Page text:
Three essays on quantile factor analysis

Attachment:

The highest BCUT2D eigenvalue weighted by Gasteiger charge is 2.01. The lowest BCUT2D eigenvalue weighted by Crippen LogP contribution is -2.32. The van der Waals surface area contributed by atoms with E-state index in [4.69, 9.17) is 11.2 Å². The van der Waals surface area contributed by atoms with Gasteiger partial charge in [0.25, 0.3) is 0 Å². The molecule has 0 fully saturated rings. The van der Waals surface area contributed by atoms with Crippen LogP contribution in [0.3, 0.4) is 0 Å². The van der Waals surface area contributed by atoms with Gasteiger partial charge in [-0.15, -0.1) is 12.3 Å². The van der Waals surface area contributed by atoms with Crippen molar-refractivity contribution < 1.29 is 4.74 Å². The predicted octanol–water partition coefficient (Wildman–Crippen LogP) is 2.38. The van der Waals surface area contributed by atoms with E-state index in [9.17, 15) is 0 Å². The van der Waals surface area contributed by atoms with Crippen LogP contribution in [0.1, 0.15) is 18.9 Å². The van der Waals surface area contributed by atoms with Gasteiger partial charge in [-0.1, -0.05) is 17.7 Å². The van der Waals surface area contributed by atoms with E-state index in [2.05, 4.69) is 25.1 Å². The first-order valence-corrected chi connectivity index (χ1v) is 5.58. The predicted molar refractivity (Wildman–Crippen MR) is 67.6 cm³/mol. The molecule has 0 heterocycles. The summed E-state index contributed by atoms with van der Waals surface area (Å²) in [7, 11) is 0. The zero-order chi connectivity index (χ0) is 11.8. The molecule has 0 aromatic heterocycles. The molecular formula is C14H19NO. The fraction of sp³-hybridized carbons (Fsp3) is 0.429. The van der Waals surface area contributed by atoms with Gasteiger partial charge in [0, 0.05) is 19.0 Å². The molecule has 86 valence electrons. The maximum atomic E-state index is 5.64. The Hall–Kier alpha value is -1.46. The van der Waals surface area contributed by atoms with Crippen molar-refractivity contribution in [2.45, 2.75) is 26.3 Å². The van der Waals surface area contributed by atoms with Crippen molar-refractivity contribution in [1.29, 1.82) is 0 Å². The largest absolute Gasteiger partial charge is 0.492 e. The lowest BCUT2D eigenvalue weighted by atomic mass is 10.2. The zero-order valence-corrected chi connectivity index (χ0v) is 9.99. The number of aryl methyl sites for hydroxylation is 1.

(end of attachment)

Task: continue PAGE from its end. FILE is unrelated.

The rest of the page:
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In the first chapter of this dissertation, I develop a method that extends quantile regressions to high dimensional factor analysis. In this context, the conditional quantile function of a panel of variables is endowed with a factor structure. Thus, both factors and factor loadings are allowed to be quantile-specific. I provide a set of conditions under which these objects are identied, and I propose a simple two-step iterative procedure called Quantile Principal Components (QPC) to estimate them. Uniform consistency of the estimators is established under general assumptions when both the cross-section and time dimensions (N and T, respectively) become large jointly. In the second chapter, I propose a novel measure to quantify systemic risk from the information contained in asset returns. In the context of the external habits formation model of Campbell and Cochrane (1999) and heteroskedastic stock returns, I show that the equilibrium risk premium has a factor structure where factors are a monotonic transformation of the systemic risk variable in the structural model, and one of the factors affects the variance of excess returns. I estimate the factor model using the QPC estimation procedure. Simulations of the model calibrated to the US show a good performance of the proposed metric computed at quantiles different than the median. When estimated using post-war data, the proposed measure displays signicant hikes that coincide with both several US recessions and financial market turbulence periods; and it can forecast extreme tight and loose financial conditions, and sharp shifts in both economic activity and industrial production up to one year ahead. The third chapter provides limiting distributions of the QPC estimators proposed in the first chapter. Under certain additional assumptions related to the density of the observations about the quantile of interest, and the relationship between N and T, I show that the QPC estimators are asymptotically normal with convergence rates similar to the ones derived in the traditional factor analysis literature. Monte Carlo simulations suggest that the proposed theory provides a good approximation to the finite sample distribution of the QPC estimates.